The World Bank spring meetings last week were the launch site of pledges and new funds worth billions of dollars.
But where is the money going? What is a “pledge,” exactly?
Among many new initiatives, resources were committed for Ebola, nutrition and its first-world problem, “social gastronomy,” which is a fledgeling movement to create socially conscious, delicious and globally accessible food.
The announcements of these initiatives were received well at the meetings, even if the details and timelines were left a little ambiguous.
In fact, more than one bank official and NGO representative in attendance last week stressed the importance of keeping track and setting benchmarks for these initiatives to make sure the money reaches its destination.
At the end of a session called “The Future of Food: A Conversation Between Jim Yong Kim and David Chang,” Arielle Johnson — the head of research at the MAD food coalition — brought up the need for follow-through in efforts like these. When she finished speaking, a team of waiters fanned into the crowd to serve tiny bowls of sustainably sourced gourmet salad. The vegetables and fruits in the salad weren’t cosmetically appealing enough for grocery stores, Kim explained, and yet didn’t the salad taste great? Kim’s message about food waste was clear and the crowd enjoyed it.
But hold on, what was that other person saying about accountability?
Kim got back on stage. He told members of MAD, “We promise that over the next six months we will engage very deeply and see if we can start a movement that really will guide us with feeding everyone on the planet.”
If Kim also offered the details of that engagement, his explanation was lost in the rush for free samples. The financial and logistical terms of Kim’s “social gastronomy” pledge remain vague.
A bank representative told Devex the event was meant to “jump-start conversation” on the “the first-of-its-type” topic, but that no numbers would be attached to the pledge.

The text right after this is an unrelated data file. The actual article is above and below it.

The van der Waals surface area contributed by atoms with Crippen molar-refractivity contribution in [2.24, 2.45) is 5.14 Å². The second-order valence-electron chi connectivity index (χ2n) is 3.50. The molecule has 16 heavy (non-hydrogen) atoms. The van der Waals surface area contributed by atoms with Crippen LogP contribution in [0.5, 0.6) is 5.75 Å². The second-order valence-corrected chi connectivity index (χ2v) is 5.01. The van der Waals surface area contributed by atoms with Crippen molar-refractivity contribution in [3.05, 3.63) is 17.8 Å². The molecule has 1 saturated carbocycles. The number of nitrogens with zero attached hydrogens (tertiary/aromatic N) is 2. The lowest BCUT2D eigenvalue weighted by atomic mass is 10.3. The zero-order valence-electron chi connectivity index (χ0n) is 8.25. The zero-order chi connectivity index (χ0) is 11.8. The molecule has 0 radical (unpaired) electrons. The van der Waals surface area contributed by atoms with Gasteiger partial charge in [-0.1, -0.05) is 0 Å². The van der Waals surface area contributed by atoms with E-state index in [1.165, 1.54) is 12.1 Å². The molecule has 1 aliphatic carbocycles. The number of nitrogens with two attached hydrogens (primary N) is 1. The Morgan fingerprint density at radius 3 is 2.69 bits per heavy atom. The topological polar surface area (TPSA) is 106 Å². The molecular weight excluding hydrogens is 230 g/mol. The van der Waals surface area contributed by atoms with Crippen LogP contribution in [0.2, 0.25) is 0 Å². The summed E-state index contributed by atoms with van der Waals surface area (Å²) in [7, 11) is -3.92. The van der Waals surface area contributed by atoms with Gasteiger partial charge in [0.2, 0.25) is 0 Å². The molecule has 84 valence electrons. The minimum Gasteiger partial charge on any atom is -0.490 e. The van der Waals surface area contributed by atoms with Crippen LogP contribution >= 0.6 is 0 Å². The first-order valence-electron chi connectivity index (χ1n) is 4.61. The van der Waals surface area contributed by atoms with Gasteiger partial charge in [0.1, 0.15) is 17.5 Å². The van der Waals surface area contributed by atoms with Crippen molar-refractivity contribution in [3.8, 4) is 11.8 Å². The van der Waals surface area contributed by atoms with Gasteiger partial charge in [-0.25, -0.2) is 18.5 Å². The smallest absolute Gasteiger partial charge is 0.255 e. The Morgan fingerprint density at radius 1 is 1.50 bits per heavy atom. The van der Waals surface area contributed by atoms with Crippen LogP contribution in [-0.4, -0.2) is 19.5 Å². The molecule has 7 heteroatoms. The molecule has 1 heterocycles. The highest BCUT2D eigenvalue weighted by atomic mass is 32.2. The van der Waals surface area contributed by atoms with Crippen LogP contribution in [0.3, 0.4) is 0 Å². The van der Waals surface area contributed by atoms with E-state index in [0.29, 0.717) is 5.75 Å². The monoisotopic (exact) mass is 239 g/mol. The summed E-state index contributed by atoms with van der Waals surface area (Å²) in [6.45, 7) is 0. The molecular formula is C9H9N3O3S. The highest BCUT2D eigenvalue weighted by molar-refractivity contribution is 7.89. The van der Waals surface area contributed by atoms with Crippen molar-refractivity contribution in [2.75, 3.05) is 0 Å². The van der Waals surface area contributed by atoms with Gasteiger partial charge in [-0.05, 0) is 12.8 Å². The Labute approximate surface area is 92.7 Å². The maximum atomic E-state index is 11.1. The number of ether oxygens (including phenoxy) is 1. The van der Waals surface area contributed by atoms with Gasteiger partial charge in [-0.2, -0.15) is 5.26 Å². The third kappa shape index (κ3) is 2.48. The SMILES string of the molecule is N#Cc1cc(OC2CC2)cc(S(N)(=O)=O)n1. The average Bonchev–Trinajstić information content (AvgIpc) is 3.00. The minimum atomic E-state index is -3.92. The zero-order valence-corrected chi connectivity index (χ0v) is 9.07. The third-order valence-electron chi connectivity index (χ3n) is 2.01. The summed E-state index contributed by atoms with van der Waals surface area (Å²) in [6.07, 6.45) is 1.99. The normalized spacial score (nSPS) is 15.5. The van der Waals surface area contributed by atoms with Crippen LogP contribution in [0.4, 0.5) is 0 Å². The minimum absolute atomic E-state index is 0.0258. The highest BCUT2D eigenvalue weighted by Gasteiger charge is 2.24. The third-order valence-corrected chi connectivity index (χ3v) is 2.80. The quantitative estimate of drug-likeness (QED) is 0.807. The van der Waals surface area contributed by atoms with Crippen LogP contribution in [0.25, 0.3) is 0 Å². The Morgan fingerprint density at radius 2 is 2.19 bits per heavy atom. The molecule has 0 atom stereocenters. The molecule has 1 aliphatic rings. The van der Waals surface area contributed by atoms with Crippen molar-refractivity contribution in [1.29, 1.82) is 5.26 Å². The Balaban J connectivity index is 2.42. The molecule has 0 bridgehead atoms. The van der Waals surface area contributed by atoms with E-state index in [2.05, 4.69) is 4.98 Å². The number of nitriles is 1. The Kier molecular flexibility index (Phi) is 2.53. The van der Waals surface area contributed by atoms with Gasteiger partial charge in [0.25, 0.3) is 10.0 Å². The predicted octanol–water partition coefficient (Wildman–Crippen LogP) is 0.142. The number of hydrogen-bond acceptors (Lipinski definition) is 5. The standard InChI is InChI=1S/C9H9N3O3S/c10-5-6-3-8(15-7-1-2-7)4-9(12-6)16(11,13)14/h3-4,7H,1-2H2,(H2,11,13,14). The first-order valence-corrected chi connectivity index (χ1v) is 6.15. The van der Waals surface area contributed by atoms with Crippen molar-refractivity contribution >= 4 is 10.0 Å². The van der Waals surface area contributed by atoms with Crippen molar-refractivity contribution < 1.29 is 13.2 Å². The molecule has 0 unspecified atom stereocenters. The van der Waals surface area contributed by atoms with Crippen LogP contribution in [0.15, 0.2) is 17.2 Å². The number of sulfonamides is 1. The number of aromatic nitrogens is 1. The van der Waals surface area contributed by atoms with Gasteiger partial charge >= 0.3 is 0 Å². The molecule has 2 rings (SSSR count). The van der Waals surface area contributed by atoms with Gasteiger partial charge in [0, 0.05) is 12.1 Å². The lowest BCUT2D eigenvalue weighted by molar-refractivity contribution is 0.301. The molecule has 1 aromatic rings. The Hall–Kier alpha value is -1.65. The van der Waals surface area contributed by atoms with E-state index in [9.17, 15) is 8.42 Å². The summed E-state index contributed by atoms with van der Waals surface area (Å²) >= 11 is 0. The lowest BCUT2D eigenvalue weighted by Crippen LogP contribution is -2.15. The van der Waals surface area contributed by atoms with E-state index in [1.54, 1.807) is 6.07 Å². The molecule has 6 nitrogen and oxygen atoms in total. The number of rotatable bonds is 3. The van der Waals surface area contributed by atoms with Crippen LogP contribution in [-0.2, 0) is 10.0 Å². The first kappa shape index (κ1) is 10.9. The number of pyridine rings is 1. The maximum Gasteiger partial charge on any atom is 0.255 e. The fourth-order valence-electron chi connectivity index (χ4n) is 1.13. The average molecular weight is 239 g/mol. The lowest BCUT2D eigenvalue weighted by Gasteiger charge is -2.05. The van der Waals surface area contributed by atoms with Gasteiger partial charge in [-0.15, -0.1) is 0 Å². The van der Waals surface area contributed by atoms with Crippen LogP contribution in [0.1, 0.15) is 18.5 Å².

“I think this is part of Kim’s effort to involve civil society and the private sector in the spring meetings,” Nicolas Mombrial, head of Oxfam International’s Washington, D.C., office told Devex. “It’s nice to hear, but how do you track that? It isn’t clear what the commitment actually involves.”
Bank commitments with money behind them don’t suffer from the same ambiguity. The $650 million Ebola pledge, Mombrial added, is one case in which the bank has gone to great lengths to oversee the money’s progress toward a goal. Another is the quite revolutionary Power of Nutrition Fund — which encourages private funding by matching contributions up to sixfold from high-yield individuals.
“Kim is showing an overall sincere willingness to be held accountable,” Mombrial said, citing the President’s Delivery Unit, a monitoring mechanism Kim implemented to keep bank operations transparent.
But in some cases, the bank’s ability to closely monitor funds diminishes when money changes hands, and some civil society leaders want the bank to do more than just clarify its own commitments.
“When we make these pledges, let’s also set up accountability mechanisms to make sure the money is spent in the right way,” Winnie Byanyima, executive director of Oxfam International, told participants and bank executives after the announcement of new Ebola funds.
At the same time, members of Sierra Leonean civil society gathered outside the conference room to protest their president, who they claim is responsible for misplacing more than $3 million of the billions pledged or spent by donor governments, charities and multilateral institutions.
While comprehensive oversight is a lot to ask from the bank as it continues to aid governments in crisis, another NGO worker who wished to remain anonymous to protect staff based in West Africa explained that the bank could be doing more to follow through on holding governments accountable.
“It’s part of the checks and balances of development to publicly tell governments that corruption isn’t acceptable,” the NGO worker said.
While the Ebola crisis and social gastronomy exist on very different planes in the development landscape, they are both granted an audience through the wide platform of the bank’s spring meetings. But the integrity of the bank’s pledges, as well as its endorsements, depend not just on whether they sound — or taste — good, but on what they actually contain.
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